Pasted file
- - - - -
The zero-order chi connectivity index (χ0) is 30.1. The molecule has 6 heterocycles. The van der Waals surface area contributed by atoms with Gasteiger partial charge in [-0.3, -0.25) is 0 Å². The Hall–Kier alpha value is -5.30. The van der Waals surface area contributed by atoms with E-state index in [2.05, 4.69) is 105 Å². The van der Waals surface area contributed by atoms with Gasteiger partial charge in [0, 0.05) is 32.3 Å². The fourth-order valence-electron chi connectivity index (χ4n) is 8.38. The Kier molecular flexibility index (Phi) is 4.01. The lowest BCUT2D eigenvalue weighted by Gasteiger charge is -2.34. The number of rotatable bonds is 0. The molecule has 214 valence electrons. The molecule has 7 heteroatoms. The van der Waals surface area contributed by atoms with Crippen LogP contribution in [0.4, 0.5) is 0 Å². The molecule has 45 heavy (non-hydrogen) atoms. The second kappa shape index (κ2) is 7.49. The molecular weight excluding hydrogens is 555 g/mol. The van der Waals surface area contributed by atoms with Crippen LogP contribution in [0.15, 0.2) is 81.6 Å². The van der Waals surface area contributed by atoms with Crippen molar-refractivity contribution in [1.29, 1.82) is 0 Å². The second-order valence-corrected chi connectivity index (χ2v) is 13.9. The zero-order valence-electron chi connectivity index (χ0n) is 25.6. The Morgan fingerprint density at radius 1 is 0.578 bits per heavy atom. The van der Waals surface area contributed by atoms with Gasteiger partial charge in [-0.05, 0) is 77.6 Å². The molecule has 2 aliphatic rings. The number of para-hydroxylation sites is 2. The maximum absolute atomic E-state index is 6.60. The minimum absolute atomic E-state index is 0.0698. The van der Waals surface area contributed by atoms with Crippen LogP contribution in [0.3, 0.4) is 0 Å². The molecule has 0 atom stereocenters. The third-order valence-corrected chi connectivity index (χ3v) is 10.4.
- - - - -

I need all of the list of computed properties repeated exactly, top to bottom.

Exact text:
The zero-order chi connectivity index (χ0) is 30.1. The molecule has 6 heterocycles. The van der Waals surface area contributed by atoms with Gasteiger partial charge in [-0.3, -0.25) is 0 Å². The Hall–Kier alpha value is -5.30. The van der Waals surface area contributed by atoms with E-state index in [2.05, 4.69) is 105 Å². The van der Waals surface area contributed by atoms with Gasteiger partial charge in [0, 0.05) is 32.3 Å². The fourth-order valence-electron chi connectivity index (χ4n) is 8.38. The Kier molecular flexibility index (Phi) is 4.01. The lowest BCUT2D eigenvalue weighted by Gasteiger charge is -2.34. The number of rotatable bonds is 0. The molecule has 214 valence electrons. The molecule has 7 heteroatoms. The van der Waals surface area contributed by atoms with Crippen LogP contribution in [0.4, 0.5) is 0 Å². The molecule has 45 heavy (non-hydrogen) atoms. The second kappa shape index (κ2) is 7.49. The molecular weight excluding hydrogens is 555 g/mol. The van der Waals surface area contributed by atoms with Crippen LogP contribution in [0.15, 0.2) is 81.6 Å². The van der Waals surface area contributed by atoms with Crippen molar-refractivity contribution in [1.29, 1.82) is 0 Å². The second-order valence-corrected chi connectivity index (χ2v) is 13.9. The zero-order valence-electron chi connectivity index (χ0n) is 25.6. The Morgan fingerprint density at radius 1 is 0.578 bits per heavy atom. The van der Waals surface area contributed by atoms with Gasteiger partial charge in [-0.05, 0) is 77.6 Å². The molecule has 2 aliphatic rings. The number of para-hydroxylation sites is 2. The maximum absolute atomic E-state index is 6.60. The minimum absolute atomic E-state index is 0.0698. The van der Waals surface area contributed by atoms with Crippen LogP contribution in [0.3, 0.4) is 0 Å². The molecule has 0 atom stereocenters. The third-order valence-corrected chi connectivity index (χ3v) is 10.4.